7 Tips for Keeping Your Tyres in Good Condition
When you are new to driving, you have an idea of what the regular costs are. Things like ‘fuel’, ‘car insurance’ and ‘vehicle excise duty’ (car tax) pop into your mind and you start budgeting for those things on a monthly basis – but how many of us add tyres into that list?
The truth is, tyres can wear relatively quickly, and though we can all hope that we’re never going to have to foot that sudden £100 bill for a tyre, thanks to mounting a kerb by mistake, or running over something mysterious, there’s every chance that it's going to happen at some point.
Of course, every now and then there’s a need to replace the complete set because they’ve all worn down.
It’s not cheap, but it needn’t be unexpected – or too frequent. Having worn tyres is also illegal and comes with a hefty £2,500 fine and three unwanted points on your license.
How do you keep tyres in a good condition? It’s easy enough - here are seven different questions you can ask to help extend the life of your tyres.
1 – How do I know the right tyre pressure?
Check your owner’s manual to find the right tyre pressure for your car and commit the number to memory (or on a post-it note stuck in the glove box). Or, simply look it up on your phone (not when driving!). Got it? Great.
Regularly check your tyre pressure to make sure it matches the value you now have embedded in your mind.
If it’s wrong, it’s so easy to fix, and leaving your tyres over- or under-inflated can have horrible consequences, from poor fuel consumption to that horrible moment when a tyre just gives way halfway down the motorway.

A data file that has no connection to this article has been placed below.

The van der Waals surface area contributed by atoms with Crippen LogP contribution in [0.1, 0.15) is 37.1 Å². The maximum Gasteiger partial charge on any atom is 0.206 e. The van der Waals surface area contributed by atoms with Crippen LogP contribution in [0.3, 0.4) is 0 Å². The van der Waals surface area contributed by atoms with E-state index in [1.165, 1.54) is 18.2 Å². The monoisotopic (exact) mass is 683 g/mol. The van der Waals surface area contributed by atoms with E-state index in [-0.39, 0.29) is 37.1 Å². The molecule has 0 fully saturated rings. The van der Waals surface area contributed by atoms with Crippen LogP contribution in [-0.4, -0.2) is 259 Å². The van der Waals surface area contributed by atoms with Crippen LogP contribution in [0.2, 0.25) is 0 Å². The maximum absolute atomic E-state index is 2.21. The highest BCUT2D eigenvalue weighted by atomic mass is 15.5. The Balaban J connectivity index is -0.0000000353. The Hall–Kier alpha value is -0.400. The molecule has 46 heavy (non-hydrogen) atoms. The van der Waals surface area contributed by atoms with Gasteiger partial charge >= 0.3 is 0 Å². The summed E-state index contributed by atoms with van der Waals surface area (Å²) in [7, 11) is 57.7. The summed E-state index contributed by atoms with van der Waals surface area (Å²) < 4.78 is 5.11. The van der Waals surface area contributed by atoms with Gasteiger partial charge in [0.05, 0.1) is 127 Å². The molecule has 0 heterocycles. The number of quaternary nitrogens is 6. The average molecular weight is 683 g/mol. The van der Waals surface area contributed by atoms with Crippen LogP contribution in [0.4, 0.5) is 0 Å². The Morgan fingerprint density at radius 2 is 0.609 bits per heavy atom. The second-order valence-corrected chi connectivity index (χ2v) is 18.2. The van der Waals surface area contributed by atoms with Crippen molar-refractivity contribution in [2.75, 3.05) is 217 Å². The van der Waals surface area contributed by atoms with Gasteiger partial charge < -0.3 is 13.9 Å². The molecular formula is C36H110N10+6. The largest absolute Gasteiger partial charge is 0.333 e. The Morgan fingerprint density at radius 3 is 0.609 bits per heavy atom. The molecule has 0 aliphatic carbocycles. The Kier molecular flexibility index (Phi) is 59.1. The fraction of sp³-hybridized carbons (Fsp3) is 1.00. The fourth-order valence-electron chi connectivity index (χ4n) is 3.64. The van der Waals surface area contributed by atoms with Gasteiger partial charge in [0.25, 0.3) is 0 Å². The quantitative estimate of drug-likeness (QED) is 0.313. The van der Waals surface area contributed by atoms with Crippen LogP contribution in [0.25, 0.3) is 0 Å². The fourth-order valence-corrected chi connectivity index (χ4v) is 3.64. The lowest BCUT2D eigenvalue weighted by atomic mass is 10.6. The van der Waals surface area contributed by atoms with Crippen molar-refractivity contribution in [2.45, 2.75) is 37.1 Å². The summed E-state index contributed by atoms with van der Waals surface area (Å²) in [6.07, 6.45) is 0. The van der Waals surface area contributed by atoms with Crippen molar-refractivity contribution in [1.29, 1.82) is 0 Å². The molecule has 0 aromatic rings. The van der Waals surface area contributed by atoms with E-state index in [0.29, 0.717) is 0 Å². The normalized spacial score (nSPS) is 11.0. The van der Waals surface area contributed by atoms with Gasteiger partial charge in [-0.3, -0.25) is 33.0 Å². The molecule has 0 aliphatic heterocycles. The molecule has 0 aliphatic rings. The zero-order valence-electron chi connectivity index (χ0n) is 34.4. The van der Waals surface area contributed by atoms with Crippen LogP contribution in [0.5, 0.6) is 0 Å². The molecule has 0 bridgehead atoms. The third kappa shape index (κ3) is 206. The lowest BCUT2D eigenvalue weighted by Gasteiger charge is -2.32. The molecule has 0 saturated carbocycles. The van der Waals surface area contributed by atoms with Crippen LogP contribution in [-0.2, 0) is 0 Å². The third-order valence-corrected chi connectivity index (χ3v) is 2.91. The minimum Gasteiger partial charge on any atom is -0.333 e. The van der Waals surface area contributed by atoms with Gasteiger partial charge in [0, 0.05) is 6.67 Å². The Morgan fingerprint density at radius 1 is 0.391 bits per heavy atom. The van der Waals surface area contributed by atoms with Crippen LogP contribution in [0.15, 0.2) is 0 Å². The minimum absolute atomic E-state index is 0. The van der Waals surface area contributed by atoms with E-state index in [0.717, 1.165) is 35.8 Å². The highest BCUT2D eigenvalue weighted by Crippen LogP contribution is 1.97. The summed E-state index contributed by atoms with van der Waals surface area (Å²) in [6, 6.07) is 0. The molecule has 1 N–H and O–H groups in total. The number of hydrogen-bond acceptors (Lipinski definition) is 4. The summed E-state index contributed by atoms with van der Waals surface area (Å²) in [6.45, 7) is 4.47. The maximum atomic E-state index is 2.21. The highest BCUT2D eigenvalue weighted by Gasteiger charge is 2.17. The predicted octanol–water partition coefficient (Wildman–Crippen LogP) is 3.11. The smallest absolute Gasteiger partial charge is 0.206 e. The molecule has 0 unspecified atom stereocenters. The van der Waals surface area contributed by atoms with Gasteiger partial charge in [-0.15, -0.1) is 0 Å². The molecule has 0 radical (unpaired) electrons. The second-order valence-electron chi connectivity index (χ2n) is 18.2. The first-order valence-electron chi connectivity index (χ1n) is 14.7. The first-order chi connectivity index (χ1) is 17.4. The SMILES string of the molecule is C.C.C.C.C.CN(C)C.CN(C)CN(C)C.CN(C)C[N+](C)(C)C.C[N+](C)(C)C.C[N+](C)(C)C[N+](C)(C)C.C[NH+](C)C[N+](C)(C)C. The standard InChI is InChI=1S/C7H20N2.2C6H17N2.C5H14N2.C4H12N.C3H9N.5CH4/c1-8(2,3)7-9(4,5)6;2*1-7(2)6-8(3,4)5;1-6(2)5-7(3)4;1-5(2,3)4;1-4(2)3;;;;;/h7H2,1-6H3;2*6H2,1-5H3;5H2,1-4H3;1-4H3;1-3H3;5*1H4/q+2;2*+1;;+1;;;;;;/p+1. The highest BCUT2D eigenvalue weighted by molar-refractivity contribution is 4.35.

Having the right tyre pressures can add many miles to the life of your tyres too, saving you precious pennies. Try to get into the habit of checking them every time you stop to fill up fuel and you can’t go wrong.
2 – What's the legal minimum depth of tread for car tyres?
In the UK, the minimum legal tyre tread is 1.6mm. Not that a number this precise is easy to measure for most.
Have you ever wondered how to check your tyre tread? Take a look at a tyre and in the grooves, you will see regular little bumps of the rubber – those are your tread wear indicators and if they are lower than the tread around them then you are still good, but if they’re level (or close to) then you need a new tyre. Do it sooner rather than later.
Unsure about your result – you can always just ask a garage as you pass and people there will be happy to help you. How regularly you check tyres can determine how often you need to replace them!
Having worn tread brings you to that £2,500 driving-with-illegal-tyres fine – not only that but it makes driving more dangerous. Remember that minimum tyre tread is 1.6mm – check the tread depth and don’t risk it.
3 – Do I need winter tyres?
You might have legal tyre depth, and perfect tyre pressure, but have you considered the advantages of winter tyres? – especially as we seem to be seeing longer, colder winters in the UK now.
For most general road use, changing tyres for winter in the UK isn’t seen as important as it is in continental Europe. In places like Germany and Sweden, for example, it’s a legal requirement.
The truth is, however, that by switching to a winter tyre as soon as the temperature drops to below 7 degrees Celsius on average will make you safer and save you money in the long run – sure, you have to pay for four new tyres but they tend to be cheaper than their summer equivalents and you will be giving those other (more expensive) tyres a break for a few months.